| If you’re looking for something to do this summer consider that Maine Audubon, Trout Unlimited and the Maine Department of Inland Fisheries and Wildlife are seeking volunteer anglers to participate in a brook trout survey.
Anglers are needed to survey remote ponds and coastal streams in Maine, which are said to represent 97 percent of the wild brook trout habitat in the eastern U.S. Volunteer anglers find and fish ponds located within the survey area. They document access to the pond, general pond conditions (depth, number of inlets and outlets); fish species caught or observed and signs of angling activity (trails to the water, canoes moored on shore). Audubon staff will provide maps, aerial photos, survey forms and instructions on how to survey each pond.
Beginning anglers or folks who are unfamiliar with backcountry navigation can be paired up with a more experienced backwoods angler.
Pond surveys may be completed anytime between April and September 2012.
To date, 197 volunteer anglers have successfully surveyed 258 remote Maine ponds for which no data was previously available. State biologists have conducted official surveys on 45 ponds that volunteers identified as brook trout ponds.
Initiated in 2011, the Brook Trout Pond Survey was developed as a way to identify and document populations of native brook trout in remote Maine ponds. There are many hundreds of ponds around the state that have never been officially surveyed by fisheries biologists. There are no records of stocking in these ponds, so any brook trout found in them are native, wild fish. This project offers anglers a chance to explore new places while advancing trout conservation efforts.
Maine brook trout are a special resource, and we need to protect and manage them appropriately.This year, the project is expanding to include stream surveys along the Maine coast. MDIFW officials say little is known about the distribution and life history of sea-run brook trout in Maine.
To sign up or request additional information, contact Amanda Moeser at (207) 781-6180 Ext. 207 or email@example.com.
It’s not often that volunteer projects involve going to the nearest brook trout pond to fish all day for science, no less! Most of the volunteer “projects” I’ve participated in involve trash bags, hip boots and heavy gloves. Turning my attention to serious trout research sounds so much more enjoyable!
It is true that Maine holds some of the finest native brook trout waters in the East. I have caught breakfast brookies in lakes, ponds and streams from Big Twenty Township on the Quebec border to the wilds of Sanford. It is also true that the majority of these small waters are officially undocumented. I have spent more time looking at maps where streams cross the road but none are noted or mentioned. Not every brook trout stream is a raging river, of course, in fact some of them are little more than boggy seeps dotted with occasional deep holes, but they all contain good numbers of trout.
Nearly every brook trout fancier I know follows the same short list of basic rules: Fish a section of brook once or twice per year, keep a couple of the biggest trout (an 8-incher is a monster in some of these waters) and move on to the next hotspot. These are good rules if you want to continue to catch a few nice fish every year. If, on the other hand, fishermen kept plying the same waters without let-up there would soon be very few brook trout left. For example, when was the last time anyone caught a 5-pound brook trout at Moosehead? I saw coolers full of them in the 1970s back when the daily limit was 15 fish. No trout fishery can handle that kind of mortality for very long, and though it took 100 years to do it, Moosehead’s legendary monster brook trout are now history. A big one turns up now and then, just often enough to get the old-timers reminiscing, but it’s a rare event. By the same token, if we keep every fish we catch out of a small pond or stream we won’t be catching them for long!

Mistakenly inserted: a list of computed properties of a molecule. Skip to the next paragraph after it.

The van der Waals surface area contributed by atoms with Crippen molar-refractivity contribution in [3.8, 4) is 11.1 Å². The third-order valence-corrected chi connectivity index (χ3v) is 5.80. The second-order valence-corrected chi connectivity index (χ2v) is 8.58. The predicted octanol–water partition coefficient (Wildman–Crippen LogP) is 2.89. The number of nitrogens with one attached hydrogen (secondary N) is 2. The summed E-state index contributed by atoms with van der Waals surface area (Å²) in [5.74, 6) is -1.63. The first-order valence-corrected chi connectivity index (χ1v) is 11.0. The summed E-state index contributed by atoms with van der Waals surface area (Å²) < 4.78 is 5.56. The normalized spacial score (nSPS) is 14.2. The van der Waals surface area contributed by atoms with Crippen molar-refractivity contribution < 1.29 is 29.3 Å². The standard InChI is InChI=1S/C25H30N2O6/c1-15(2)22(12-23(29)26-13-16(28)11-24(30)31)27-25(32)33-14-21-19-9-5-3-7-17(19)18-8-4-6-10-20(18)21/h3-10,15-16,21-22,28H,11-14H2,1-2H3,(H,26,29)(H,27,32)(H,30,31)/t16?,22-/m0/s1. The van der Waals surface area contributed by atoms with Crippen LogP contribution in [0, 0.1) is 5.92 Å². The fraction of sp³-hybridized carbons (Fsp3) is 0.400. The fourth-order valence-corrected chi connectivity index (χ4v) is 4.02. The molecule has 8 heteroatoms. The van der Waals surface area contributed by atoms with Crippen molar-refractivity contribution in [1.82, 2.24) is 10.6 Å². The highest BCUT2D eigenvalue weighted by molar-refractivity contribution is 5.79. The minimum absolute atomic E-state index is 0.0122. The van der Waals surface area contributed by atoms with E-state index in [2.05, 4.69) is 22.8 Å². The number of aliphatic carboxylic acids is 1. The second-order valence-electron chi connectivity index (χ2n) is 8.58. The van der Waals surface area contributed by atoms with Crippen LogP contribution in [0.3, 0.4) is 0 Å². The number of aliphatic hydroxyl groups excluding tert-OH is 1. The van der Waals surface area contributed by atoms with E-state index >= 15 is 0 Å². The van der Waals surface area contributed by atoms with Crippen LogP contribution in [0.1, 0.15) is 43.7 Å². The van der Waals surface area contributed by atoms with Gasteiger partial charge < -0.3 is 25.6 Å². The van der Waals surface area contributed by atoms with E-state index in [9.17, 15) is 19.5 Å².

I still visit many of the old, familiar small streams in Atkinson, Dover-Foxcroft, Orneville, Milo, Brownville and Bradford and still catch my personal limit of two or three fat bookies, but I rarely visit the same stream twice in a season. Most are one-time events where I drift a fat garden worm under a bridge or culvert or make a few casts to a certain deep hole I’ve come to know.
It really doesn’t take much water to satisfy a native brook trout. In fact, there is a power line right-of-way in Piscataquis County that is crossed and re-crossed by dozens of streams and rivulets that hardly seem deep enough to keep a salamander wet during the summer, but there’s more to these tiny flows than meets the eye. I discovered the secret to these little brooks during deer season decades ago when I stopped for a break and noticed trout sneaking out from beneath the bank to nibble on the tiny crustaceans that littered the stream bottom. In fact, one of those trout was surging through the exposed riffles like a killer whale on the beach (all 9 inches of him!). The following spring I was back with my trout rod in hand and, over the season, managed to catch enough breakfast trout to keep me going without once venturing out of the right-of-way. I discovered that the biggest fish were lurking in small pockets of deep water where the brook disappeared under the bank. In some places the stream literally disappeared under the moss for a few feet, which told me that there was a deep hole right under my feet. If Audubon thinks there are “hundreds upon hundreds” of undocumented brook trout ponds and streams in Maine I’d be willing to bet that there are millions of nondescript seeps and rivulets where brook trout live and die without ever seeing a fisherman.
If you like brook trout, enjoy fishing and want to help preserve the species, sign up to participate in Audubon’s cooperative brook trout survey. If nothing else it sure beats doing yard work!